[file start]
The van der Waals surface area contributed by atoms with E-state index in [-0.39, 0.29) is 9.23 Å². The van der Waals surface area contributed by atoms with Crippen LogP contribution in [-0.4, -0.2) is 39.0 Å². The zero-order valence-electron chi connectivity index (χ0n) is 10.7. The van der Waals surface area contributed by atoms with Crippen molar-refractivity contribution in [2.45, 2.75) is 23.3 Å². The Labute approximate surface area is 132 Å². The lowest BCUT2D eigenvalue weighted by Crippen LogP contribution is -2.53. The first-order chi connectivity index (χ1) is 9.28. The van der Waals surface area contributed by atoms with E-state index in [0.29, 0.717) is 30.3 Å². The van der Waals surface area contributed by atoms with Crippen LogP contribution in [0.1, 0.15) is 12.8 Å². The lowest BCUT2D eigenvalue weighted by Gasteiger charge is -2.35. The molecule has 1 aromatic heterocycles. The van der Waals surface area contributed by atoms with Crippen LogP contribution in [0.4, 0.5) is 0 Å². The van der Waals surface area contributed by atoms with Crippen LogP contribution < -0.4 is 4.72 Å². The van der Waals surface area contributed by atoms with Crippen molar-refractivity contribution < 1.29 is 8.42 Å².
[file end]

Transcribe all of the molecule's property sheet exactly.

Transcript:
The van der Waals surface area contributed by atoms with E-state index in [-0.39, 0.29) is 9.23 Å². The van der Waals surface area contributed by atoms with Crippen LogP contribution in [-0.4, -0.2) is 39.0 Å². The zero-order valence-electron chi connectivity index (χ0n) is 10.7. The van der Waals surface area contributed by atoms with Crippen molar-refractivity contribution in [2.45, 2.75) is 23.3 Å². The Labute approximate surface area is 132 Å². The lowest BCUT2D eigenvalue weighted by Crippen LogP contribution is -2.53. The first-order chi connectivity index (χ1) is 9.28. The van der Waals surface area contributed by atoms with E-state index in [0.29, 0.717) is 30.3 Å². The van der Waals surface area contributed by atoms with Crippen LogP contribution in [0.1, 0.15) is 12.8 Å². The lowest BCUT2D eigenvalue weighted by Gasteiger charge is -2.35. The molecule has 1 aromatic heterocycles. The van der Waals surface area contributed by atoms with Crippen LogP contribution in [0.4, 0.5) is 0 Å². The van der Waals surface area contributed by atoms with Crippen LogP contribution < -0.4 is 4.72 Å². The van der Waals surface area contributed by atoms with Crippen molar-refractivity contribution < 1.29 is 8.42 Å².